Anaesthesia And Tea: The Eternal Love Story


“There was definitely something in the air that day. I just couldn’t stop looking at her. She smelled amazing and there was a glow on her dusky face. She was actually looking smokin’ hot that day. It had been almost 24 hours since I last felt her touch, so I just couldn’t control myself. I brought my lips closer to hers, and took a sip. Superb cup of tea. I loved her.”

Just like a surgeon loves lack of sleep and varicose veins in his own legs, an Anaesthesiologist loves his tea. Perfect drink. Refreshing, hot, and no rocket science to prepare. I mean, I was never fond of cooking anything but now I follow an easy guide to prepare tea:
• Take an electric kettle and find its base from where you had forgotten it the day before.
• Wash a cup with detergent and pray to God that your terrible cleaning skills have managed just enough.
• Pour hot water in the cup and dip the tea bag in it EXACTLY 28.5 times. If you dip it any more or any less, it is a Hindi TV serial level bad omen. Aliens could abduct you or Salman Khan could make Kick 2 or Mihir could die.
• Add milk powder and sugar Swaadaanusar and Diabetes control-aanusar. Stir well. Drink. Don’t be stupid enough to use a straw. (OK just once that it happened to me, so stop judging)

In Anaesthesiology, tea is religious. It does not matter if you are vegetarian or non-vegetarian. People care less if you are a teetotaller or have to be carried home by two people every evening. But you must love your tea. You are an outcast if you do not drink tea. Imagine your peers and seniors enjoying a hot cup with diet-namkeen and Marie biscuits while you sit in a corner in darkness with your water bottle and indifference towards tea. You know what they are thinking about you? They are thinking that you are a peace-hating Satan-worshipping Congress supporter who probably watches Sonakshi Sinha movies first day first show. My advise: Thank God you didn’t mention coffee. May be you wouldn’t have been allowed in the same room.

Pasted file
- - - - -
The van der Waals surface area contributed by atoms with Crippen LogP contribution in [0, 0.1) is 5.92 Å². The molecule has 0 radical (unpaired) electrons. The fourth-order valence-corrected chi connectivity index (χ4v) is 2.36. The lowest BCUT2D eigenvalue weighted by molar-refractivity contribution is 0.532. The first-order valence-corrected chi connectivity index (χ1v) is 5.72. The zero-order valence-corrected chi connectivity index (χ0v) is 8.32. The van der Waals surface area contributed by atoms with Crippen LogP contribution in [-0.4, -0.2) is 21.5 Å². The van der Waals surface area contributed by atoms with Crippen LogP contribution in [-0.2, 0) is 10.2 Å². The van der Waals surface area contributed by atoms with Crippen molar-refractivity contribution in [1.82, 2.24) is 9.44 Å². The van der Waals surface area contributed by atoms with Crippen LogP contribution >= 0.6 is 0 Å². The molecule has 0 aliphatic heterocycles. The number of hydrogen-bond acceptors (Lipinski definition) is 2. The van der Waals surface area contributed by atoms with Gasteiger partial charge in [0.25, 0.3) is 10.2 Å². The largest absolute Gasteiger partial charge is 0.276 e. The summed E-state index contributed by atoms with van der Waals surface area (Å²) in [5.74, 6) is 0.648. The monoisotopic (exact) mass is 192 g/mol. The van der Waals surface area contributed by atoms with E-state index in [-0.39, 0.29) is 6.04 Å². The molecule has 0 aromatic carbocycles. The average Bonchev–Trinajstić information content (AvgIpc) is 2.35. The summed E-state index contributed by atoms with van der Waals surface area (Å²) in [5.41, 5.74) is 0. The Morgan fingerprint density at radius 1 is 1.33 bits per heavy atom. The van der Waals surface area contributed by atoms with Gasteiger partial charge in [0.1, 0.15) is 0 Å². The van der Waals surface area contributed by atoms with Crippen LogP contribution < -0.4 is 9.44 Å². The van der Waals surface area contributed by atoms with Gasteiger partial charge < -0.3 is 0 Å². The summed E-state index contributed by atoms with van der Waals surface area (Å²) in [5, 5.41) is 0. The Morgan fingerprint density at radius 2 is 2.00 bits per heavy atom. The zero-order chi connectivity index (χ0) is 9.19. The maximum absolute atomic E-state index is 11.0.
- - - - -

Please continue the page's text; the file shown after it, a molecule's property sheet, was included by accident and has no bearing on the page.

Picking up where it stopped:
I have faced my own problems with developing feelings for tea. See, I was never fond of tea. I like her cousin Iced Tea, who is way ‘cooler’ than her, but I think I have had hot tea less than 10 times in my life till last month. Now, I clean my cup with detergent, but I am not a pro at it, hence I am sure that there is always more surf-excel in my tea than milk powder. I will never figure out the right amount of sugar to be added to a cup, so my tea is either a coma-cocktail for a diabetic, or a bitter brown liquid which may melt your intestines. I wish to fall in love with tea soon. I don’t want to miss out on free Marie biscuits.

Tea has stood the test of time for Anaesthesiologists. From the era of Shambhu Chai Wala’s tongue-burning cutting to now where there is a huge prepare-it-yourself tea kit, we can look forward to the future where there might be a tea-dispensing outlet right below the ventilator. Remember, a sip can save lives. 😝

 

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About Ankit Sharma

Doctor and Drummer in making... Movie-buff since birth.
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